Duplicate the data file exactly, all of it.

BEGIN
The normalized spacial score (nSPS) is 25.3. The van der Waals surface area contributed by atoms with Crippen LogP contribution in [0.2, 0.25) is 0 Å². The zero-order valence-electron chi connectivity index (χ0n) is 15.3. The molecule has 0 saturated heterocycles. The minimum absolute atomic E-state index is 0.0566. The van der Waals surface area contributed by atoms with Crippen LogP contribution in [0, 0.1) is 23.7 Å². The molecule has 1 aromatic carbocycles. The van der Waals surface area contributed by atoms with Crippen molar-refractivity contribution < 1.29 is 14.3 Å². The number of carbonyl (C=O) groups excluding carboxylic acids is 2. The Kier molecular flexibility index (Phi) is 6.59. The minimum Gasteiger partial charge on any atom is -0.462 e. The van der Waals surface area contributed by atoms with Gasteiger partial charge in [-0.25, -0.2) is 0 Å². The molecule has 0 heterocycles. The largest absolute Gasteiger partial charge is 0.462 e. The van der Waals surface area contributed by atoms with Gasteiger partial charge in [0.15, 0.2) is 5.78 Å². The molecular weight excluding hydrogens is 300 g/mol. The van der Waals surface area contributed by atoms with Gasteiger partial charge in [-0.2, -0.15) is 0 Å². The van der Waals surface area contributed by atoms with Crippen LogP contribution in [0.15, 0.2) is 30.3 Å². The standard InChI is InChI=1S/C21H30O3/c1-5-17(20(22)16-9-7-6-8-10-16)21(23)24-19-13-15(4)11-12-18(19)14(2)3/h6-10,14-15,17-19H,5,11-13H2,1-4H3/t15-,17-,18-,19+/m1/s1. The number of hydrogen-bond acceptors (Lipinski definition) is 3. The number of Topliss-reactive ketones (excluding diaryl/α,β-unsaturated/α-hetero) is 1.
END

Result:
The normalized spacial score (nSPS) is 25.3. The van der Waals surface area contributed by atoms with Crippen LogP contribution in [0.2, 0.25) is 0 Å². The zero-order valence-electron chi connectivity index (χ0n) is 15.3. The molecule has 0 saturated heterocycles. The minimum absolute atomic E-state index is 0.0566. The van der Waals surface area contributed by atoms with Crippen LogP contribution in [0, 0.1) is 23.7 Å². The molecule has 1 aromatic carbocycles. The van der Waals surface area contributed by atoms with Crippen molar-refractivity contribution < 1.29 is 14.3 Å². The number of carbonyl (C=O) groups excluding carboxylic acids is 2. The Kier molecular flexibility index (Phi) is 6.59. The minimum Gasteiger partial charge on any atom is -0.462 e. The van der Waals surface area contributed by atoms with Gasteiger partial charge in [-0.25, -0.2) is 0 Å². The molecule has 0 heterocycles. The largest absolute Gasteiger partial charge is 0.462 e. The van der Waals surface area contributed by atoms with Gasteiger partial charge in [0.15, 0.2) is 5.78 Å². The molecular weight excluding hydrogens is 300 g/mol. The van der Waals surface area contributed by atoms with Gasteiger partial charge in [-0.2, -0.15) is 0 Å². The van der Waals surface area contributed by atoms with Crippen LogP contribution in [0.15, 0.2) is 30.3 Å². The standard InChI is InChI=1S/C21H30O3/c1-5-17(20(22)16-9-7-6-8-10-16)21(23)24-19-13-15(4)11-12-18(19)14(2)3/h6-10,14-15,17-19H,5,11-13H2,1-4H3/t15-,17-,18-,19+/m1/s1. The number of hydrogen-bond acceptors (Lipinski definition) is 3. The number of Topliss-reactive ketones (excluding diaryl/α,β-unsaturated/α-hetero) is 1.